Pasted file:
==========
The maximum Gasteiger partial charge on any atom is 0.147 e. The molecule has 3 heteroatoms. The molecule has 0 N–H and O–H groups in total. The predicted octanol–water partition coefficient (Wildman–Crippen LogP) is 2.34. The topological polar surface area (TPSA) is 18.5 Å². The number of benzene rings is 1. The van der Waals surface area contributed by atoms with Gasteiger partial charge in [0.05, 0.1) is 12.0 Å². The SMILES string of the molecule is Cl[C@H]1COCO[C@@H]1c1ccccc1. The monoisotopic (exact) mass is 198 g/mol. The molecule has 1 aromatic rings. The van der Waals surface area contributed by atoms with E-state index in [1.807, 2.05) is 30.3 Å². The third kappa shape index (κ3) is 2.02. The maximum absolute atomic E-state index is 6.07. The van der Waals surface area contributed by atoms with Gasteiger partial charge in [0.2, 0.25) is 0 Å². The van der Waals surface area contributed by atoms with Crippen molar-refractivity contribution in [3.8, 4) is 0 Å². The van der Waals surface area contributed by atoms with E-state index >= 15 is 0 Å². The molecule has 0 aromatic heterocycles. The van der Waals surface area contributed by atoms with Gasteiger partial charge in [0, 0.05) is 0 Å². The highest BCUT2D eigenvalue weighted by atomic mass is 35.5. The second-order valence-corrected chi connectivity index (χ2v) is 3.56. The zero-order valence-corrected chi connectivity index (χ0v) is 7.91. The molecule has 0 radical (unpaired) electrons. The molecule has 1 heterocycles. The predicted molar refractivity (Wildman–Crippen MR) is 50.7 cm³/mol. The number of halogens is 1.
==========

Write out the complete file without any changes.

The maximum Gasteiger partial charge on any atom is 0.147 e. The molecule has 3 heteroatoms. The molecule has 0 N–H and O–H groups in total. The predicted octanol–water partition coefficient (Wildman–Crippen LogP) is 2.34. The topological polar surface area (TPSA) is 18.5 Å². The number of benzene rings is 1. The van der Waals surface area contributed by atoms with Gasteiger partial charge in [0.05, 0.1) is 12.0 Å². The SMILES string of the molecule is Cl[C@H]1COCO[C@@H]1c1ccccc1. The monoisotopic (exact) mass is 198 g/mol. The molecule has 1 aromatic rings. The van der Waals surface area contributed by atoms with E-state index in [1.807, 2.05) is 30.3 Å². The third kappa shape index (κ3) is 2.02. The maximum absolute atomic E-state index is 6.07. The van der Waals surface area contributed by atoms with Gasteiger partial charge in [0.2, 0.25) is 0 Å². The van der Waals surface area contributed by atoms with Crippen molar-refractivity contribution in [3.8, 4) is 0 Å². The van der Waals surface area contributed by atoms with E-state index >= 15 is 0 Å². The molecule has 0 aromatic heterocycles. The van der Waals surface area contributed by atoms with Gasteiger partial charge in [0, 0.05) is 0 Å². The highest BCUT2D eigenvalue weighted by atomic mass is 35.5. The second-order valence-corrected chi connectivity index (χ2v) is 3.56. The zero-order valence-corrected chi connectivity index (χ0v) is 7.91. The molecule has 0 radical (unpaired) electrons. The molecule has 1 heterocycles. The predicted molar refractivity (Wildman–Crippen MR) is 50.7 cm³/mol. The number of halogens is 1.